Using transport examples throughout, explain the impact of market structure on economic efficiency and the ability of firms to set prices and make profits

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Using transport examples throughout, explain the impact of market structure on economic efficiency and the ability of firms to set prices and make profits

Economic efficiency is the use of resources in such a way as to maximise the production of goods and services. The structure of a market, its profitability, prices and output can affect its economic efficiency.

There are four main types of efficiency to consider; productive efficiency, allocative efficiency, dynamic efficiency and X-inefficiency. Productive efficiency is at its maximum when the level of production is at the minimum of the Average Cost curve. Productive efficiency is at its maximum when price is equal to marginal cost.

Dynamic efficiency is through the generation of abnormal profits (AR>AC), that are invested for future development. X-inefficiency is when a firm is not operating at minimum cost, due to organisational slack.

Using the market structure of perfect competition as an example, there are many small firms producing homogenous goods, thus it is fragmented as opposed to concentrated. In the transport industry the local coach travel market represents the model of perfect competition quite well.

No one firm can set of affect the price level, and so the firms are referred to as 'price-takers'. If a firm decided to sell their good or service at a price higher than that of others, consumers would simply demand from another supplier due to the homogenous nature of the good or service. If a firm sold their goods/services at a price less that the market selling price, then they would simply make losses. Because of this, there is one market selling price at all levels of output, and so the demand curve is horizontal, matching with the average revenue and marginal revenue curves.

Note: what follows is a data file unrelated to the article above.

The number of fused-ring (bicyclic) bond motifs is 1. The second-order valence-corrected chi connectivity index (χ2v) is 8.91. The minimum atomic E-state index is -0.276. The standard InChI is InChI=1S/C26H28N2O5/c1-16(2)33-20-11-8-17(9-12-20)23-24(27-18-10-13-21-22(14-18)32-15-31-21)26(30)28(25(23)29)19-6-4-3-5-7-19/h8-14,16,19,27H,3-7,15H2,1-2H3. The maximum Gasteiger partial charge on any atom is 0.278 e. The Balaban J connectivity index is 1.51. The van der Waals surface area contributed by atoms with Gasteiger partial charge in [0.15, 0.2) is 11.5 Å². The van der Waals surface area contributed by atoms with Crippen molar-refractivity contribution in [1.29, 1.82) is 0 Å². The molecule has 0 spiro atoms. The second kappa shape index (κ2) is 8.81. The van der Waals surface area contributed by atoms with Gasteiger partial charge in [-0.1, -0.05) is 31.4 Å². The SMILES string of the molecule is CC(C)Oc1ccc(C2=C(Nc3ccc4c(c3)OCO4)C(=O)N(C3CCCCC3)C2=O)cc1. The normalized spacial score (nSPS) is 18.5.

Another condition of perfect competition is that of perfect information, consumers are aware of other firms within the market from which they could purchase homogenous goods if one firm prices too high. There are also no or low barriers to entry; in reality there are always barriers to entry, however in the perfect competition is a theory and so no barriers to entry is a condition of this theory. Using real life examples however, such as the local coach travel market, there are of course barriers to entry; however these can be low, such as hiring a coach and having a driver with sufficient health and safety licenses.
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In terms of economic efficiency, in theory, perfect competition achieves both productive and allocative efficiency and has no X-inefficiency.

Productive efficiency is reached in perfect competition because the profit maximising quantity of output is where the long-run average cost is at its minimum, and so production is at the lost unit cost. Allocative efficiency is reached because the cost of producing one more unit level of output is equal to the price, and so P=MC. It is also reached when consumer are provided with the goods and services which they want. X-efficiency or no X-inefficiency is reached ...

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